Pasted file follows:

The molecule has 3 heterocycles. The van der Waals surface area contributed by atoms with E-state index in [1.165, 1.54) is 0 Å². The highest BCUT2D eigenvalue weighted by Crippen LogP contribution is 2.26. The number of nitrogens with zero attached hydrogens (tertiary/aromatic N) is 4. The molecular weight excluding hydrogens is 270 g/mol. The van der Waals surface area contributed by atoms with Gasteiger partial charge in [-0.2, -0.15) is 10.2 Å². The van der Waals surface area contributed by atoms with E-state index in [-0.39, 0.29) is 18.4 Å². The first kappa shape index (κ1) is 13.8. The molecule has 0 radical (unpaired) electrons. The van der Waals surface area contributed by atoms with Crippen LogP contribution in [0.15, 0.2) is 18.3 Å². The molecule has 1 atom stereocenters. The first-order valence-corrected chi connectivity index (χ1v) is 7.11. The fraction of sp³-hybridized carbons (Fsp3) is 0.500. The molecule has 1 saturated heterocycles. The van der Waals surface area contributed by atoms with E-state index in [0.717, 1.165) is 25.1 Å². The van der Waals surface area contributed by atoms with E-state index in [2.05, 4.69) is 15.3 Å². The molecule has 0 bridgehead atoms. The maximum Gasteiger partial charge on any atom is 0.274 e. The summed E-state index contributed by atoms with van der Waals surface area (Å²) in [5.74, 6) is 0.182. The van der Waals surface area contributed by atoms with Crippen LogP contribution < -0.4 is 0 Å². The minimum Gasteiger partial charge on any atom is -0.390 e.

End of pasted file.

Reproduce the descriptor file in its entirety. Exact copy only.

The molecule has 3 heterocycles. The van der Waals surface area contributed by atoms with E-state index in [1.165, 1.54) is 0 Å². The highest BCUT2D eigenvalue weighted by Crippen LogP contribution is 2.26. The number of nitrogens with zero attached hydrogens (tertiary/aromatic N) is 4. The molecular weight excluding hydrogens is 270 g/mol. The van der Waals surface area contributed by atoms with Gasteiger partial charge in [-0.2, -0.15) is 10.2 Å². The van der Waals surface area contributed by atoms with E-state index in [-0.39, 0.29) is 18.4 Å². The first kappa shape index (κ1) is 13.8. The molecule has 0 radical (unpaired) electrons. The van der Waals surface area contributed by atoms with Crippen LogP contribution in [0.15, 0.2) is 18.3 Å². The molecule has 1 atom stereocenters. The first-order valence-corrected chi connectivity index (χ1v) is 7.11. The fraction of sp³-hybridized carbons (Fsp3) is 0.500. The molecule has 1 saturated heterocycles. The van der Waals surface area contributed by atoms with E-state index in [0.717, 1.165) is 25.1 Å². The van der Waals surface area contributed by atoms with E-state index in [2.05, 4.69) is 15.3 Å². The molecule has 0 bridgehead atoms. The maximum Gasteiger partial charge on any atom is 0.274 e. The summed E-state index contributed by atoms with van der Waals surface area (Å²) in [5.74, 6) is 0.182. The van der Waals surface area contributed by atoms with Crippen LogP contribution < -0.4 is 0 Å². The minimum Gasteiger partial charge on any atom is -0.390 e.